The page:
16-20 sheets of phyllo dough, thawed and covered with damp towel
1 cup melted butter
1 lb. good-quality ground beef, preferably organic
1 tablespoon extra-virgin olive oil
1 red onion, finely chopped
3-4 cloves of garlic, finely minced
Fresh oregano, fresh mint and fresh dill – use dried if fresh are not available but use less
1 tablespoon tomato paste
1/2 cup of good, drinkable red wine.
1 cup of crumbled feta cheese
Squeeze of lemon juice
1 1/2 cups of frozen green peas

METHOD
Preheat the oven to 365F. In a skillet under a medium burner, add the olive oil and saute the onion and garlic for about 10 minutes, adding a bit of sea salt for flavoring and to keep the onion from burning. Add the ground beef to the onions and garlic in the pan, and brown for about 10-15 minutes, stirring to break up the meat.

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Chop the equivalent of a 1/2 cup each of the fresh oregano, mint and dill. In another bowl, crumble up the feta cheese with your hands, and add the fresh herbs to this mixture. Fresh herbs really allow the flavors to come through, so if you use dried, use 1/2 tablespoon of each. Stir to mix and let the flavors mix together while you attend to the still-cooking meat.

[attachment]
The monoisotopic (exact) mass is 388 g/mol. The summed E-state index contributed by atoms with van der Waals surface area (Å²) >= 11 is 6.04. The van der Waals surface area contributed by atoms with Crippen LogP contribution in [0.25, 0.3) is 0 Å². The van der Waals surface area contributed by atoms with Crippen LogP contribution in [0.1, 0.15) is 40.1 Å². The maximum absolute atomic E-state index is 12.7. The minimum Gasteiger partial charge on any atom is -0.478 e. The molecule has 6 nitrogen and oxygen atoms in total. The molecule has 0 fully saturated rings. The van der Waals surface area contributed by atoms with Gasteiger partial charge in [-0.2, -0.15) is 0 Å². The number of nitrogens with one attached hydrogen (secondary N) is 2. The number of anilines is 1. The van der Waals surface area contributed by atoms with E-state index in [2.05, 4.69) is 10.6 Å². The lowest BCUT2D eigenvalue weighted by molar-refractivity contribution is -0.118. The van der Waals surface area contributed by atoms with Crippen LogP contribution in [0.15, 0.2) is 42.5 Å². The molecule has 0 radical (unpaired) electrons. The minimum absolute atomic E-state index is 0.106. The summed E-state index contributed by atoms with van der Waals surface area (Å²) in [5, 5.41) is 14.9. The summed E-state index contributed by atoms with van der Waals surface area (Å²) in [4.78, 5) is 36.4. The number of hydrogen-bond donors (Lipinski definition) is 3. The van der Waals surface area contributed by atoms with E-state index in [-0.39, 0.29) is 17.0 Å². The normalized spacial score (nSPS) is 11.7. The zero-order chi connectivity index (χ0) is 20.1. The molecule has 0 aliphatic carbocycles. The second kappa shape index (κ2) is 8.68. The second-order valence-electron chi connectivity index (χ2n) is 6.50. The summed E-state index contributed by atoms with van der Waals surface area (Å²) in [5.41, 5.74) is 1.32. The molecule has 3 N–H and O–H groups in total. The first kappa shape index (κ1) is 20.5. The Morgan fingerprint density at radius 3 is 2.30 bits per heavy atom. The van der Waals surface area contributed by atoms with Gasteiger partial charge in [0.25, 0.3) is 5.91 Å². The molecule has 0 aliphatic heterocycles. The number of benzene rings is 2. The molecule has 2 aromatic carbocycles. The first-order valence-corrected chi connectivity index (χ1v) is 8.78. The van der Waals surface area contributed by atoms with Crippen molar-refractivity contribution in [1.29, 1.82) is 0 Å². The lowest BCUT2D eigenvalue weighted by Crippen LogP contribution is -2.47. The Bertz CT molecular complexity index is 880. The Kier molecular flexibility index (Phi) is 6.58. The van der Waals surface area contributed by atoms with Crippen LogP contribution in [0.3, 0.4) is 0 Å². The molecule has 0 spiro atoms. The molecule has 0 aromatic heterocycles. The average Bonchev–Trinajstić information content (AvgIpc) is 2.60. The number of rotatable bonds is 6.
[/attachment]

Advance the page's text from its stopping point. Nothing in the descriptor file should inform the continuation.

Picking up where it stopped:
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Add the tomato paste and the wine and the beef and stir again. Lower the heat  to medium low and let the red wine reduce, stirring occasionally. Add in the peas and stir again, so that the heat of the skillet will help them defrost. The scent of the meat, the wine, the peas and the herbs will rise up and hit your nasal passages like a dream. Delicious!

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You want the liquid reduced to nothing, so as not to make the phyllo dough soggy, so once the liquid is all gone, remove the meat mixture from the heat and let it cool for about 10-15 minutes. Once cooled, add the crumbled feta and herb mixture, mix well, and leave while you prepare the phyllo dough pie base.

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In whatever type of baking pan you have – I used a buttered disposable baking pan – lay one sheet of phyllo dough and brush it with melted butter. Lay another sheet of phyllo and brush with butter again. Continue in this vein until you have 8-10 sheets of phyllo layered on top of each other, each layer covered with butter. You need to do this fairly quickly, as the phyllo dough dries out easily. If you cover the dough sheets with a damp towel, this should help, but don’t take too long at this stage.